PARIS The bride said she was a virgin. When her new husband discovered that was a lie, he went to court to annul the marriage and a French judge agreed.
The ruling ending the Muslim couple's union has stunned France and raised concerns the country's much-cherished secular values are losing ground to cultural traditions from its fast-growing immigrant communities.
The decision also exposed the silent shame borne by some Muslim women who transgress long-held customs demanding proof of virginity on the wedding night.
In its ruling, the court concluded the woman had misrepresented herself as a virgin and that, in this particular marriage, virginity was a prerequisite.
But in treating the case as a breach of contract, the ruling was decried by critics who said it undermined decades of progress in women's rights. Marriage, they said, was reduced to the status of a commercial transaction in which women could be discarded by husbands claiming to have discovered hidden defects in them.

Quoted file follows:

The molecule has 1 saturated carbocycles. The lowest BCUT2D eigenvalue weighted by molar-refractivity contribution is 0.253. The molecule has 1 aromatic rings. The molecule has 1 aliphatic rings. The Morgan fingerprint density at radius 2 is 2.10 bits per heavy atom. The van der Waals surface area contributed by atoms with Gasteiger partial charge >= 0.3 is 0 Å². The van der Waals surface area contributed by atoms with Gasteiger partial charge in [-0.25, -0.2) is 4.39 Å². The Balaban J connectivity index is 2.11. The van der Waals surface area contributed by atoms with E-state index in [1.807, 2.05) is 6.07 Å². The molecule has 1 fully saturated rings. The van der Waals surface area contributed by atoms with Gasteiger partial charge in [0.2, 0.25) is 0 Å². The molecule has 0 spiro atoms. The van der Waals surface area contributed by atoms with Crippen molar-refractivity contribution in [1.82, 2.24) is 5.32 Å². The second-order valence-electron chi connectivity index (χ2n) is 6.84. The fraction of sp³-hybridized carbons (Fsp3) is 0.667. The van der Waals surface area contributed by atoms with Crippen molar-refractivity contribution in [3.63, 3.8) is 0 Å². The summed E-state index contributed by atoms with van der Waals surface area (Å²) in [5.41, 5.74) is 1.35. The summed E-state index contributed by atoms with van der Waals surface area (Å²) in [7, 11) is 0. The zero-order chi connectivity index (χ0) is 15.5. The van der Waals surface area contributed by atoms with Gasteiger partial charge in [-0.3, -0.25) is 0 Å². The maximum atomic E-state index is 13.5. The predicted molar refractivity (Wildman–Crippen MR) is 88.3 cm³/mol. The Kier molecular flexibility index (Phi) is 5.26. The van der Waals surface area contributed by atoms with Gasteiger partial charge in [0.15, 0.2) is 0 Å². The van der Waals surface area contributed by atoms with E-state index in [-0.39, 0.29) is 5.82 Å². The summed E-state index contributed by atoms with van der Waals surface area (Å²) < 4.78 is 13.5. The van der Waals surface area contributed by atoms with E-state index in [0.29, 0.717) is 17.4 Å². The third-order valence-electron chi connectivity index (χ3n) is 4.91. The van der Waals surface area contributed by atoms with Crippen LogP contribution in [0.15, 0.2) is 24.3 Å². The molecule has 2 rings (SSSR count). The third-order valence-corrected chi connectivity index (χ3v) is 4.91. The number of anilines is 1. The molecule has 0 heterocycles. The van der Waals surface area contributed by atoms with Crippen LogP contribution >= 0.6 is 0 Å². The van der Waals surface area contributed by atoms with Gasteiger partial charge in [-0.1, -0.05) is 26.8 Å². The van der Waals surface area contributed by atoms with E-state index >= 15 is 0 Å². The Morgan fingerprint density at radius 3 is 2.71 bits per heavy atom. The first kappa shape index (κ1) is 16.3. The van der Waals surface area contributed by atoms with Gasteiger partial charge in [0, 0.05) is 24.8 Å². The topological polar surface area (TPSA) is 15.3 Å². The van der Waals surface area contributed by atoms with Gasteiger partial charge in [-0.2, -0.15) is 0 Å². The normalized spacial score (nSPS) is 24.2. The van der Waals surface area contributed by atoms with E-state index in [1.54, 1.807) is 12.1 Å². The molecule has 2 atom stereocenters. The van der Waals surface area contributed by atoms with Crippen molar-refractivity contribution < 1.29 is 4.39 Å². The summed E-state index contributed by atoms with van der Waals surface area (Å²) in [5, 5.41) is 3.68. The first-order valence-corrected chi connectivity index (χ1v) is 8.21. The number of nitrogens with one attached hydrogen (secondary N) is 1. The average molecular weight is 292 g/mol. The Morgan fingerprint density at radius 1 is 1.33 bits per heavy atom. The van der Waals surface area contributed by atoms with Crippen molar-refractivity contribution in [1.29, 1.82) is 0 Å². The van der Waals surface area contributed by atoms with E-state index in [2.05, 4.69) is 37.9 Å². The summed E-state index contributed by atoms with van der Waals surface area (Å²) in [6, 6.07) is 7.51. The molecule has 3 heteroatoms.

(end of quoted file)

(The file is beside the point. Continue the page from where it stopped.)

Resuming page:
The court decision "is a real fatwa against the emancipation and liberty of women. We are returning to the past," said Urban Affairs Minister Fadela Amara, the daughter of immigrants from Muslim North Africa, using the Arabic term for a religious decree.
The outcry has been unrelenting since word of the April 1 decision in the closed-door trial in Lille was made public last week by the daily newspaper Liberation. In its judgment, the tribunal said the 2006 marriage had been ended based on "an error in the essential qualities" of the bride, "who had presented herself as single and chaste."